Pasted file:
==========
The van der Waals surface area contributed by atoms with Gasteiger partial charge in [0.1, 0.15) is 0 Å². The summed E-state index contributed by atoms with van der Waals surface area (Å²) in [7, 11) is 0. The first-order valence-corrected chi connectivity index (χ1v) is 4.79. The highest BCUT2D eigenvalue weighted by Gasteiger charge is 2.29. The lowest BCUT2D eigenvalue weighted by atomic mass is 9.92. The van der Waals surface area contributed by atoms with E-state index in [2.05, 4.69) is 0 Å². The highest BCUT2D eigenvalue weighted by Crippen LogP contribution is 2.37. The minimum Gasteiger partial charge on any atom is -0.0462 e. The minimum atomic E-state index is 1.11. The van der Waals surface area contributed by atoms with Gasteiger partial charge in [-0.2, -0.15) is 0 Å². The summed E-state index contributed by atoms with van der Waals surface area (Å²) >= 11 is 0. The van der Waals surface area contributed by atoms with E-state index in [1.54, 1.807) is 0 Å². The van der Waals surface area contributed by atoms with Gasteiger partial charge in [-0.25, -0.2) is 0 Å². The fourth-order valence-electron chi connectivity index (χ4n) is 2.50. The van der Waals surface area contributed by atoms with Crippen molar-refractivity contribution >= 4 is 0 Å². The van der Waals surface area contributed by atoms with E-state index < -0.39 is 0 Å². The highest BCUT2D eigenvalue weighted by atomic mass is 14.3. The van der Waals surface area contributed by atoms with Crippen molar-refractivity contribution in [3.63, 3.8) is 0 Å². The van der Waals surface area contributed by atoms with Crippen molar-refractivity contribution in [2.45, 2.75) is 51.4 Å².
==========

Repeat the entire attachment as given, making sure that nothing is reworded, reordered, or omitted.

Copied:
The van der Waals surface area contributed by atoms with Gasteiger partial charge in [0.1, 0.15) is 0 Å². The summed E-state index contributed by atoms with van der Waals surface area (Å²) in [7, 11) is 0. The first-order valence-corrected chi connectivity index (χ1v) is 4.79. The highest BCUT2D eigenvalue weighted by Gasteiger charge is 2.29. The lowest BCUT2D eigenvalue weighted by atomic mass is 9.92. The van der Waals surface area contributed by atoms with E-state index in [2.05, 4.69) is 0 Å². The highest BCUT2D eigenvalue weighted by Crippen LogP contribution is 2.37. The minimum Gasteiger partial charge on any atom is -0.0462 e. The minimum atomic E-state index is 1.11. The van der Waals surface area contributed by atoms with Gasteiger partial charge in [-0.2, -0.15) is 0 Å². The summed E-state index contributed by atoms with van der Waals surface area (Å²) >= 11 is 0. The van der Waals surface area contributed by atoms with E-state index in [1.54, 1.807) is 0 Å². The van der Waals surface area contributed by atoms with Gasteiger partial charge in [-0.25, -0.2) is 0 Å². The fourth-order valence-electron chi connectivity index (χ4n) is 2.50. The van der Waals surface area contributed by atoms with Crippen molar-refractivity contribution >= 4 is 0 Å². The van der Waals surface area contributed by atoms with E-state index < -0.39 is 0 Å². The highest BCUT2D eigenvalue weighted by atomic mass is 14.3. The van der Waals surface area contributed by atoms with Crippen molar-refractivity contribution in [3.63, 3.8) is 0 Å². The van der Waals surface area contributed by atoms with Crippen molar-refractivity contribution in [2.45, 2.75) is 51.4 Å².